Daily Readings Reflection for 3/23/09

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Reflection on the Daily Readings for 3/23/09 by Fr. Bertrand Buby, SM

Today’s Readings


Scripture: Monday of 4th week of Lent.Isaiah 65:17-21. Psalm
30:2.4.5-6.11-13. John 4:43-54. Lectionary # 246:

John’s narrative of the cleansing of the Temple in Jerusalem joins
the Synoptic Gospels (Matthew, Mark, and Luke) in rendering this account.
Each Gospel has its own theological approach and it is here where John
departs from the ordering of events in Jesus’ life from that of the other
three Gospels.  The event is historically significant for it is seen in
every Gospel. This is called “multiple attestation” by the exegetes and is
one of the keys toward establishing the historicity of the events.  The
Synoptics place this in the final days of Jesus whereas John has it at the
beginning of his active ministry, yet his theological approach shows that
it is related to the Paschal Mysteries of Christ, especially to his
resurrection. Rather than questioning why he changes the chronology of the
other three inspired writers, we look for the meaning of the action of
Jesus and how it is perceived by those who are in open opposition to him as
they argue with him on this occasion.

John is not speaking from a literal and historical point of view but
rather from the theologcial vantage point of view that is timeless.  The
Greek word “Kairos” is appropriate in contrast to the “Chronos” or
time-measured approach of the Synoptics.  The Temple is a symbol for the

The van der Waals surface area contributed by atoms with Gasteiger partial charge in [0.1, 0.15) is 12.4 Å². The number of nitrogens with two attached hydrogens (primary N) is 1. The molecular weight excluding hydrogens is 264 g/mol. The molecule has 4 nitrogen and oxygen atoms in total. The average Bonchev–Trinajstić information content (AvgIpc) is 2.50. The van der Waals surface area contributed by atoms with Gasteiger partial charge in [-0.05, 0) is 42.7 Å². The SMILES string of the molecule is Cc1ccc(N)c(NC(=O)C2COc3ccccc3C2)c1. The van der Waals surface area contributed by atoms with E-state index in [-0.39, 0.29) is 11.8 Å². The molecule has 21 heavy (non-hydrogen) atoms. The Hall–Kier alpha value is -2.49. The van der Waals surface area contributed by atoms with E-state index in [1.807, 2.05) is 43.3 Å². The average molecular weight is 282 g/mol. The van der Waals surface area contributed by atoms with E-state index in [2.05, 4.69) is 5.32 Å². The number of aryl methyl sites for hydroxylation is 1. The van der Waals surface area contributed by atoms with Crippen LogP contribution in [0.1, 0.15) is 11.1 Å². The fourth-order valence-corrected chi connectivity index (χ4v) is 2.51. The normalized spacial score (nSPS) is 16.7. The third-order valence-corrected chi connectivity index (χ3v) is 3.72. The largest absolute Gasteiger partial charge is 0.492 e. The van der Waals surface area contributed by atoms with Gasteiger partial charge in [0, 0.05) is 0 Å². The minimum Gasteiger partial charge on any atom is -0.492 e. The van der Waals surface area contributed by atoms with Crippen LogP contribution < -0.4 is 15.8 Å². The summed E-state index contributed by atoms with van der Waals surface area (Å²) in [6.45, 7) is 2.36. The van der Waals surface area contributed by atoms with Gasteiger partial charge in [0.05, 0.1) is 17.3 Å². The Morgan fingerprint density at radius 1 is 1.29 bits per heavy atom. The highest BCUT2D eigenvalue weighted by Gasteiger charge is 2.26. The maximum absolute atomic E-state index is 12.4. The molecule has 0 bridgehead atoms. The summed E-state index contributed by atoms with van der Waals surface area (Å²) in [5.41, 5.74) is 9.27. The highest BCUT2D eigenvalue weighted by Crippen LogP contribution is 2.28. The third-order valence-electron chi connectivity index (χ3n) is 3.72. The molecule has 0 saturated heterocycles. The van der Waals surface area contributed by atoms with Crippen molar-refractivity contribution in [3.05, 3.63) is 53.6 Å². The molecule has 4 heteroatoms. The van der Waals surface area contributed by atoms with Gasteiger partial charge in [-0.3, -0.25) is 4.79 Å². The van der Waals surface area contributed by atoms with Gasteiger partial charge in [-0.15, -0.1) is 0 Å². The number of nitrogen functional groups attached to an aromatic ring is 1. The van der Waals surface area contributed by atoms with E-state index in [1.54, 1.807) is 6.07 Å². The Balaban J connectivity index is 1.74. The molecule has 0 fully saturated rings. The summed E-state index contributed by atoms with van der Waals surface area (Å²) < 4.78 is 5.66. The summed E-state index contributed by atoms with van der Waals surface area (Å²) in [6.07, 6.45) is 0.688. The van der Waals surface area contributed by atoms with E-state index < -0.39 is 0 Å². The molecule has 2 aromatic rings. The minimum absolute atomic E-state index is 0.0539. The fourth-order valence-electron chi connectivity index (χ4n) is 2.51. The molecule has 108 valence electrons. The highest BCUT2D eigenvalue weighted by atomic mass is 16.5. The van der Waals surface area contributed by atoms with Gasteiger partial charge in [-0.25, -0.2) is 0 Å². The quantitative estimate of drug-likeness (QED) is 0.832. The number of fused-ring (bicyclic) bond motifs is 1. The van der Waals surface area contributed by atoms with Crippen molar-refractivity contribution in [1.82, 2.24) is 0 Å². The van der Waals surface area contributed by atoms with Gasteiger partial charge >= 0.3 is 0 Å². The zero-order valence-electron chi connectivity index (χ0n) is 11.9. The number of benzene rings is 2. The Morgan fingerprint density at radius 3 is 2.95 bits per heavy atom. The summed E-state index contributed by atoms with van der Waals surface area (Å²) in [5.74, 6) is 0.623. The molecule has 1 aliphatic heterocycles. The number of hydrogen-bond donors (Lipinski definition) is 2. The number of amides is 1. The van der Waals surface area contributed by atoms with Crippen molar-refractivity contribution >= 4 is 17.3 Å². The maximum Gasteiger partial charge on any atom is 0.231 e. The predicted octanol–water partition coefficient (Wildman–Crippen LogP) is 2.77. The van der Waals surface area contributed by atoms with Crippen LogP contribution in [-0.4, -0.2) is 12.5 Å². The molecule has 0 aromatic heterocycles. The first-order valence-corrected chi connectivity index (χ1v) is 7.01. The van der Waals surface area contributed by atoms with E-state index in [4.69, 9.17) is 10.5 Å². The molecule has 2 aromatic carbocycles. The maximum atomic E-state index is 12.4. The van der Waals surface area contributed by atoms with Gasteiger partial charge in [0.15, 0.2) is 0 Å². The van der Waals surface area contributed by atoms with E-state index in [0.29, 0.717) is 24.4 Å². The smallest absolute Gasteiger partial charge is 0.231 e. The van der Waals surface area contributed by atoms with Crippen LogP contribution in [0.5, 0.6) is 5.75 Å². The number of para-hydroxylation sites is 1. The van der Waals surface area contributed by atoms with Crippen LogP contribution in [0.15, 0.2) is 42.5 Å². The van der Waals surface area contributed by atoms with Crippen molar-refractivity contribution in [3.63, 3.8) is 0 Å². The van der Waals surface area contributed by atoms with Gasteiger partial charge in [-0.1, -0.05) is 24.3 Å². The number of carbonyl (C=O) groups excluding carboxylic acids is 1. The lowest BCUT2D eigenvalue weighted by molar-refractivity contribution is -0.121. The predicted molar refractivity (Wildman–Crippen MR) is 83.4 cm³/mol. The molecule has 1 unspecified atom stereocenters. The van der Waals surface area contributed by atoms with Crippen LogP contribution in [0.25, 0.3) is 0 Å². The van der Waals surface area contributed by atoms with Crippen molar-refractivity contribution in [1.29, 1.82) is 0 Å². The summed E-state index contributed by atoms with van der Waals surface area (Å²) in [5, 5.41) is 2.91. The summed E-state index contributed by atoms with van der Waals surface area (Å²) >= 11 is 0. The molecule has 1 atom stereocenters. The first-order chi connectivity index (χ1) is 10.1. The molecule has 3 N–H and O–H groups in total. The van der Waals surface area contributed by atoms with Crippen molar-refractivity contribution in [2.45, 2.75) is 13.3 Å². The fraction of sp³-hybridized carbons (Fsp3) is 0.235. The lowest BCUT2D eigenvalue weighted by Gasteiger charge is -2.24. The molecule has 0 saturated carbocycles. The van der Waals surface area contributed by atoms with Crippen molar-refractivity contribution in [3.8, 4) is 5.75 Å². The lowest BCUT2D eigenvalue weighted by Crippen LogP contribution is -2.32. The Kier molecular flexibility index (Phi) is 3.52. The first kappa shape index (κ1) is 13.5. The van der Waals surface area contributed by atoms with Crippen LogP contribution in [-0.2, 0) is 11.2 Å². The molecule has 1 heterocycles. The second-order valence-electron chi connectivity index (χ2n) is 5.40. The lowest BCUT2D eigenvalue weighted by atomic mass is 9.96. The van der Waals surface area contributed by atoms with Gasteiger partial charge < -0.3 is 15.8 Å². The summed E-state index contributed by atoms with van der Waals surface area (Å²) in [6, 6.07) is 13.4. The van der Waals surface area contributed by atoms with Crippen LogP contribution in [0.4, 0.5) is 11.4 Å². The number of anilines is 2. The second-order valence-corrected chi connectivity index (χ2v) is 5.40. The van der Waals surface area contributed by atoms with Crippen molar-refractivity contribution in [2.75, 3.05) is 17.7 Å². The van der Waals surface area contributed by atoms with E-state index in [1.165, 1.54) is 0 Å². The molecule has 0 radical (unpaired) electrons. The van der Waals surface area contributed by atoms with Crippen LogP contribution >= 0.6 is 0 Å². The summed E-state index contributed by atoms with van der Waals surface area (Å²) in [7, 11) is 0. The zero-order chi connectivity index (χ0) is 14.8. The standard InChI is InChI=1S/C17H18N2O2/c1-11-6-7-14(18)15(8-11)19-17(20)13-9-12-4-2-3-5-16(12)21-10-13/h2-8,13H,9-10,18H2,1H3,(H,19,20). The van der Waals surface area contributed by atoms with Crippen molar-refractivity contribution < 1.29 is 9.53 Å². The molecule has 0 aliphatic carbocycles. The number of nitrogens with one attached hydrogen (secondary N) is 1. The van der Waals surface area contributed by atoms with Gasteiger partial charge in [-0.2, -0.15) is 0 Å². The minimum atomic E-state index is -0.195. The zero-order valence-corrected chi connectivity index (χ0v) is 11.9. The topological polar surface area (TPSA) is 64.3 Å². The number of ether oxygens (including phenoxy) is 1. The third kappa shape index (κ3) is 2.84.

body of Jesus and he is referring to his own body when he speaks of it
being destroyed and then raised up again in three days.  Taking John on a
literal level even today causes much confusion for the reader. He oftens
speaks on several levels and includes irony in the way Jesus’
contemporaries and enemies fail to read and understand him well.

John is aware of chronology but is beyond it when he delivers the
salvific message to us and to his contemporaries.  We see that the dialogue
involves the opponents speaking of the Temple that Herod started to renew
some forty-six years ago. This leads the informed reader to realize this
event is probably being fixed historically around the year 28 A.D.  Later
we will hear his opponents remark that Jesus is not yet fifty years of age
so how can he say “Before Abraham was, I am?”

We are being prepared for the tragic days that lie ahead of us in
Holy Week when the suffering, death, and resurrection are relived in the
Christian Churches.  John’s message is for us to get our act in order. Any
blaming of those who are not Christian is one of the most outrageous ways
of thinking for a Christian.  Raymond E. Brown tells us “Thus the Jerusalem
temple, which has been turned into a marketplace, has been replaced by the
body of Jesus as the true holy place.” (Introduction to the New Testament,
p.341).  With this kept in mind, the liturgical readings are definitely
helping us to understand what lies ahead as we approach Holy Week.  Amen.

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